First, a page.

The top three riders weren’t the only ones making noises. First up was the sound of stiff joints and geritol bottles being cracked open as Iron Man Mike Larocco picked up where he left off in ‘05 by smacking the youngsters around. He took the finish line jump at Anaheim in fourth place behind Stewart, Reed and Carmichael. Then, as a followup lesson to the whippersnappers in the field Jeremy McGrath stuck it to them in Phoenix by finishing in fourth (again behind Carmichael, Reed and Stewart). The Rock kept it in the top ten with an eighth at around two. Maybe its because I have a head of grey hair or maybe its because I’m stick of hearing cocky little punks talk smack in front of their factory semis while finishing outside the top ten but I think it is awesome that these older racers are doing so well. It is time the younger factory riders catch the clue that even if they aren’t good enough (yet) to run with the front three they damned sure better make sure they’re fast enough to beat the guys who are eligible for the vet class. Besides, the roar of the Phoenix crowd when Showtime McGrath and his ring-ding two stroke went to the front on lap one brought back some great memories.
That’s still not it for the soundscape that is the 2006 Supercross series. Another distinctive tone was the forehead slaps from the AMA officials when they realized that these big, powerful four strokes where faster than the current track designs allowed. In Canada, the front guys weren’t carrying much corner speed but would just slam the bike into the corners on the brakes, get the bike back upright and then still have enough acceleration to go from a dead stop to nailing a big triple in just a few yards. By the third race at Anaheim the track layout seemed to have gained back some complexity but then some of the riders complained it was too tough. Hopefully, the designers can find a way to build tracks that are challenging for the four strokes without being so dangerous that riders are getting hurt. The deep trenches in the Phoenix whoops seemed like a good design, as did the rhythm section in Anaheim. In fact, I think even the dry, dusty track surface at Phoenix added another level of complexity that was good for the competition.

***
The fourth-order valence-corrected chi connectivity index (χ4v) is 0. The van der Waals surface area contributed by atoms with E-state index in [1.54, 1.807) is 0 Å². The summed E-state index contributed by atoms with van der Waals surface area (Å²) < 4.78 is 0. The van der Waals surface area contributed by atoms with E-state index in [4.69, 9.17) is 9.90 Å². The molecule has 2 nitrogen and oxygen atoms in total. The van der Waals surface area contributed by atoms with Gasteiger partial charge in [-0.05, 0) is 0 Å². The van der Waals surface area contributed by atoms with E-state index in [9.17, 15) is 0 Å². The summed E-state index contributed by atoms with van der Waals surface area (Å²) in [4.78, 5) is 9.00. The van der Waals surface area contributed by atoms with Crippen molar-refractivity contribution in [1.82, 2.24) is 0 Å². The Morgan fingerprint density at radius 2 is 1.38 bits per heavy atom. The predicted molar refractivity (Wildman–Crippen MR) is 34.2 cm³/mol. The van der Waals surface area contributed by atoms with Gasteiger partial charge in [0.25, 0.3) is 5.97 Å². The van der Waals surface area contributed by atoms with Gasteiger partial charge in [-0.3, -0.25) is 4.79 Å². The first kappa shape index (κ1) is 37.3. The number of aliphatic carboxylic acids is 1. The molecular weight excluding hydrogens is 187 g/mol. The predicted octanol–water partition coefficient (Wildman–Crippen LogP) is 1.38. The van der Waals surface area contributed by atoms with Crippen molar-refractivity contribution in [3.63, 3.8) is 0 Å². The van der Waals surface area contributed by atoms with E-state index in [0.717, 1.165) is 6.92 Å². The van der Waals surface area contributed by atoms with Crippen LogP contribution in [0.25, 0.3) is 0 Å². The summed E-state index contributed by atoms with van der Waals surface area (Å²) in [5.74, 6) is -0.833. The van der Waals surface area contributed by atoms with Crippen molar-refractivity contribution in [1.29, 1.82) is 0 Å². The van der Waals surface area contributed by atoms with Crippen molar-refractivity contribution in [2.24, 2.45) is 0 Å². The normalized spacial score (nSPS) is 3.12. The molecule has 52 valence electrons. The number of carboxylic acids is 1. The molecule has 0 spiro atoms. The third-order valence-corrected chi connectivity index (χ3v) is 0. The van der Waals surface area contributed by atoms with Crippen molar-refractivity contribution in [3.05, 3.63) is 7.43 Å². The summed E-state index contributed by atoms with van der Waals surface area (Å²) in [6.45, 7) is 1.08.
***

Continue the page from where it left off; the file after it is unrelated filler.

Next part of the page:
Thank you sir, how about another? Well, maybe some moaning is what we should be talking about. That moaning being the sound of the rest of the field after being handily spanked four races in a row. Last year, it seemed pretty obvious that the depth of talent was rising in the 125 class (now called Lites) while it was shrinking in the 250 class (now just called Supercross). Well, now it is easy to see why that is happening…the front three are so far ahead of everyone else on the track that even crashes aren’t keeping them off the podium. Sponsors have to be questioning why they are shelling out bucks to put their name on rider’s bikes when those bikes are never getting any camera time. In fact, the guys at the back of the field are probably more sponsor friendly because they are getting lapped twice and thus offer up twice the opportunity to show up on TV. Meanwhile, the Lites class is chock full of talent and is already offering up close racing and a variety of fast guys. The cha-ching of sponsorship change may soon be falling into the coffers of Lites riders rather than those in the supposed premier Supercross class.
One thing I don’t want to hear this season? The ambulance. With Windham already out, the field of potential race winners has shrunk 25%. With the front three all riding on the ragged edge (and all three having fallen or nearly fallen a few times already this season) is seems like the danger level is well into the red. There is a barely controlled intensity to the riding right now and just a little bad luck could result in a season ending crash. Lets hope these guys ride hard, but safe, this spring so we can enjoy the competition all season long.
Okay, that does it for tonight. The next sound you hear is the last byte of data falling into the bit bucket as I sign off. Have a good, and silent, night.
[image from the Discover Today’s Motorcycling web site.]